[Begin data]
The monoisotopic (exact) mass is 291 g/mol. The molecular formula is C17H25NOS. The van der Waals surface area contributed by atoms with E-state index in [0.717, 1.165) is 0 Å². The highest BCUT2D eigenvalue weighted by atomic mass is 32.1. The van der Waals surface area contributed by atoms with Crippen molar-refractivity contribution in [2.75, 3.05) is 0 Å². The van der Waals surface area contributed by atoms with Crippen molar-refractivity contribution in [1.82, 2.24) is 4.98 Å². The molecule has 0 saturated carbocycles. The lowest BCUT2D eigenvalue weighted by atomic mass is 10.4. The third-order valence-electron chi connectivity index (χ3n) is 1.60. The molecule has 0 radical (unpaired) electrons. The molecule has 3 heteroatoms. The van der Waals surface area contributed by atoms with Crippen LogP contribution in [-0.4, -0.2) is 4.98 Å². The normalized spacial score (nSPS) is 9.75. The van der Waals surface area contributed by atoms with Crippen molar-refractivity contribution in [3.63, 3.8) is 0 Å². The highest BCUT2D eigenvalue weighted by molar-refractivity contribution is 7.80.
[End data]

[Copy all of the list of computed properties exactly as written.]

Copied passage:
The monoisotopic (exact) mass is 291 g/mol. The molecular formula is C17H25NOS. The van der Waals surface area contributed by atoms with E-state index in [0.717, 1.165) is 0 Å². The highest BCUT2D eigenvalue weighted by atomic mass is 32.1. The van der Waals surface area contributed by atoms with Crippen molar-refractivity contribution in [2.75, 3.05) is 0 Å². The van der Waals surface area contributed by atoms with Crippen molar-refractivity contribution in [1.82, 2.24) is 4.98 Å². The molecule has 0 saturated carbocycles. The lowest BCUT2D eigenvalue weighted by atomic mass is 10.4. The third-order valence-electron chi connectivity index (χ3n) is 1.60. The molecule has 0 radical (unpaired) electrons. The molecule has 3 heteroatoms. The van der Waals surface area contributed by atoms with Crippen LogP contribution in [-0.4, -0.2) is 4.98 Å². The normalized spacial score (nSPS) is 9.75. The van der Waals surface area contributed by atoms with Crippen molar-refractivity contribution in [3.63, 3.8) is 0 Å². The highest BCUT2D eigenvalue weighted by molar-refractivity contribution is 7.80.